Saturday, March 30, 2013
Some time ago, I purchased a roller ball, inserted in a cylinder and having a screw for fixing it into the wood. I tought to a sharpening guide like Record 161, and today, finally, I decided to realize it.
Construction is easy and requires little time.
Two hardwood pieces cm 12x4 ca., one piece cm 10x4 ca., 1 cm thick.
Two M5 or M6 brass coutersunk bolts and their wing nuts and washers.
Bore together, onto half line, one 12 cm piece and the 10 cm piece, so to have a 8 cm distance between the holes. Countersink holes in the 12 cm piece.
The bolts are blocked by gluing the third piece.
When the glue is dry, the roller ball is screwed at center, under the guide. That is!
This guide can hold skewed blade and, having only one point touching the surface, allows to sharpening cambered blades, like scrub plane blades.
For setting the wished angle it is useful to have a reference board, by which is possible to find the searched value simply laying the front of sharpening guide on the board edge.
Friday, March 8, 2013
Beech body, wengè sole and strike button, ash handle and wedge.
14" long, single iron (Eskiltuna-Sweden), 20° skew angle, 45° seat.
This plane was quite common, judging by a good number of exemplars it is possible to find. It is similar to a jack plane but if you pay attention, you can note the skew iron exposed on the right side. This is achieved by rotating the seat on the left.
This feature permits to the plane of cutting large and deep rebates.
The cut begins by nailing a wood strip to the piece as guide or, as we can see in the below video, by cutting a preliminary groove.
On the right side, where the blade is flush with side, the wood thickness decreases to zero and a point of weakness is created as can be see looking at old exemplars.
I preferred to add a brass plate for preventing future damages.
The building process follows.
Carefully layout the throat, mark the part to be first morticed and bore with a spade bit, following the seat and wear angles.
Discard the waste by a big mortice chisel (1")
Trace a hole series a couple of cms deep, by a 3 mm bit. These define the central mouth part and help us to complete the throat.
Cut the mouth for some mms.
Utilize a wooden block, cut to the same seat angle for define the iron bed.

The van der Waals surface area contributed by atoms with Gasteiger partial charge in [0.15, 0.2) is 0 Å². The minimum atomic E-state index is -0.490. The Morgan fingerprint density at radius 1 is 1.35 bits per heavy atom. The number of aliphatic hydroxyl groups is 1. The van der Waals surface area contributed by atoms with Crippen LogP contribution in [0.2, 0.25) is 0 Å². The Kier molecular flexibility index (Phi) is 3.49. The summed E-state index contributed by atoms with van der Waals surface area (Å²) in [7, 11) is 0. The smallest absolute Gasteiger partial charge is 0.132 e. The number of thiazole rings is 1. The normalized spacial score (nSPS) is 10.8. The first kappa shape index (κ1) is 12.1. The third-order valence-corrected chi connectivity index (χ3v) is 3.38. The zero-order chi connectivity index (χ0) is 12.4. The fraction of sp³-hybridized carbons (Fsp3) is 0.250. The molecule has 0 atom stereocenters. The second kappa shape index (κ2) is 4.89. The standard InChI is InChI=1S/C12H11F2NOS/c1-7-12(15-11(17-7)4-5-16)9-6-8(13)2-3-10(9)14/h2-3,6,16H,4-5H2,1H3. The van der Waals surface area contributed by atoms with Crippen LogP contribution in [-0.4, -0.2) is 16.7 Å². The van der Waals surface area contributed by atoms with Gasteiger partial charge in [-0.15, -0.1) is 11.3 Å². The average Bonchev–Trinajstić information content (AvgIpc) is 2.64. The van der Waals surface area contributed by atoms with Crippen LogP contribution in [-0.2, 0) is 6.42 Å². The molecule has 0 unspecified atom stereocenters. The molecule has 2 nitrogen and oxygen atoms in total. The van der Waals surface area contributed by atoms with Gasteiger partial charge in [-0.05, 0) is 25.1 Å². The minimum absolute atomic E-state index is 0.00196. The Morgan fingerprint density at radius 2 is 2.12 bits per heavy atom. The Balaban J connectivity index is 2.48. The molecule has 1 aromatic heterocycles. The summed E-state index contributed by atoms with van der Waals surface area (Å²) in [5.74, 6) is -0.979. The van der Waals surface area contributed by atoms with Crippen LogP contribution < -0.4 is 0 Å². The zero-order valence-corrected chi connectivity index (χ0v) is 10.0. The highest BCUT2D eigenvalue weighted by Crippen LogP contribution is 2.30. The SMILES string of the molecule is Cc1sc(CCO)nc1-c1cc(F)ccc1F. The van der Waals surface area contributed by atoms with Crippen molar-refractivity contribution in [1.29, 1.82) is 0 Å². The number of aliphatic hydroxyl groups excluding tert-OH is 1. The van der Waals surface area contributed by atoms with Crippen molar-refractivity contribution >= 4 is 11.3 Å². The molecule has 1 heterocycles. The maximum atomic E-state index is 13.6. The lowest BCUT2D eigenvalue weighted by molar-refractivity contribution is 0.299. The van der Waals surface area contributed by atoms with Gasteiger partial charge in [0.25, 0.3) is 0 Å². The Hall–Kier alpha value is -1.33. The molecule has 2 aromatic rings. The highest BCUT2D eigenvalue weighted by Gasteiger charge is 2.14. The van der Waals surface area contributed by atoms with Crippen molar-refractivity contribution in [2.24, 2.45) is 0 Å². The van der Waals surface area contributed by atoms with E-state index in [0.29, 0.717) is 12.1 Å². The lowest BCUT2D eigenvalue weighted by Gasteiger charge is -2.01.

A steel plate, equipped with 80 grit sand paper, helps us to flatten the seat.
At this point glue a wengè sole about 1cm thick
and re-cut the mouth
For cutting the abutments, I utilize a coping saw. It is time to create the bed rotation in order to permit to the blade of being flush with the side.
A flat milled file is used for obtaining a precise surface, vital for a good planing action.
Mark on the wedged blade a line parallel to the plane sole and grind and hone a new cutting edge.
a planemaker float (thanks to Andrea who built it for me) helps to make some corrections.
Determine the brass plate position and fix it flush with the side.
Cut a recess for blade side protruding. Unfortunately, I did a mistake in positioning the brass plate, so I had to fill the gap with a beech veneer. This does not affect the planing job but is a little bit unpleasant to look at.
Glue an end-grained piece just before the mouth. It increases hardness and permits to setting it right.
Give a first flattening to the plane sole and right side. Ensure they are square.
Lay out the handle (ash wood), bore in the right points and cut by your bandsaw.
Rasps, files and abrasive paper will complete the job.
The handle is joint by a blind slide dovetail. Cut the male with a dedicate plane.
The handle position has not to interfere with hammering, while the blade is setting in.
Bore where the saw blade cannot cut.
Clean by a router plane.
Both tail and mortice are tapered on one side, so a more solid joint can be obtained.
The strike button comes from hole saw and Dozuki cuts.
The following video shows the plane in action while cutting a 45 mm rebate.